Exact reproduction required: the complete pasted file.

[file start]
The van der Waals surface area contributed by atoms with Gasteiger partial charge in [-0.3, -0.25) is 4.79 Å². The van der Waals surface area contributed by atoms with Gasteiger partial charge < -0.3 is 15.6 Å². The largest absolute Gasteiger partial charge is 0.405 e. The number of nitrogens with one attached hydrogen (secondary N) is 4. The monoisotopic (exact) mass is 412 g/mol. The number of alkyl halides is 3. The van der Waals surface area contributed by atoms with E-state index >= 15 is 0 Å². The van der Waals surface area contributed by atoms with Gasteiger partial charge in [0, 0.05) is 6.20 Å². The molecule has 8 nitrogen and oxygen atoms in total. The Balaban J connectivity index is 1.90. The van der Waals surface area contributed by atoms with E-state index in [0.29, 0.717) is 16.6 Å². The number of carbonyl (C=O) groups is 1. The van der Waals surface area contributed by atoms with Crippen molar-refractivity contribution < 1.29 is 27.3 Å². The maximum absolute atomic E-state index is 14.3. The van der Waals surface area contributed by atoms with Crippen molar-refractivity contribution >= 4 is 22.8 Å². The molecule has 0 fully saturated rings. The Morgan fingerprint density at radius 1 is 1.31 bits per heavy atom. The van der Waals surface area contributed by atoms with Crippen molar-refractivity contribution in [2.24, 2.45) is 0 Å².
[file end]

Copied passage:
The van der Waals surface area contributed by atoms with Gasteiger partial charge in [-0.3, -0.25) is 4.79 Å². The van der Waals surface area contributed by atoms with Gasteiger partial charge < -0.3 is 15.6 Å². The largest absolute Gasteiger partial charge is 0.405 e. The number of nitrogens with one attached hydrogen (secondary N) is 4. The monoisotopic (exact) mass is 412 g/mol. The number of alkyl halides is 3. The van der Waals surface area contributed by atoms with E-state index >= 15 is 0 Å². The van der Waals surface area contributed by atoms with Gasteiger partial charge in [0, 0.05) is 6.20 Å². The molecule has 8 nitrogen and oxygen atoms in total. The Balaban J connectivity index is 1.90. The van der Waals surface area contributed by atoms with E-state index in [0.29, 0.717) is 16.6 Å². The number of carbonyl (C=O) groups is 1. The van der Waals surface area contributed by atoms with Crippen molar-refractivity contribution < 1.29 is 27.3 Å². The maximum absolute atomic E-state index is 14.3. The van der Waals surface area contributed by atoms with Crippen molar-refractivity contribution >= 4 is 22.8 Å². The molecule has 0 fully saturated rings. The Morgan fingerprint density at radius 1 is 1.31 bits per heavy atom. The van der Waals surface area contributed by atoms with Crippen molar-refractivity contribution in [2.24, 2.45) is 0 Å².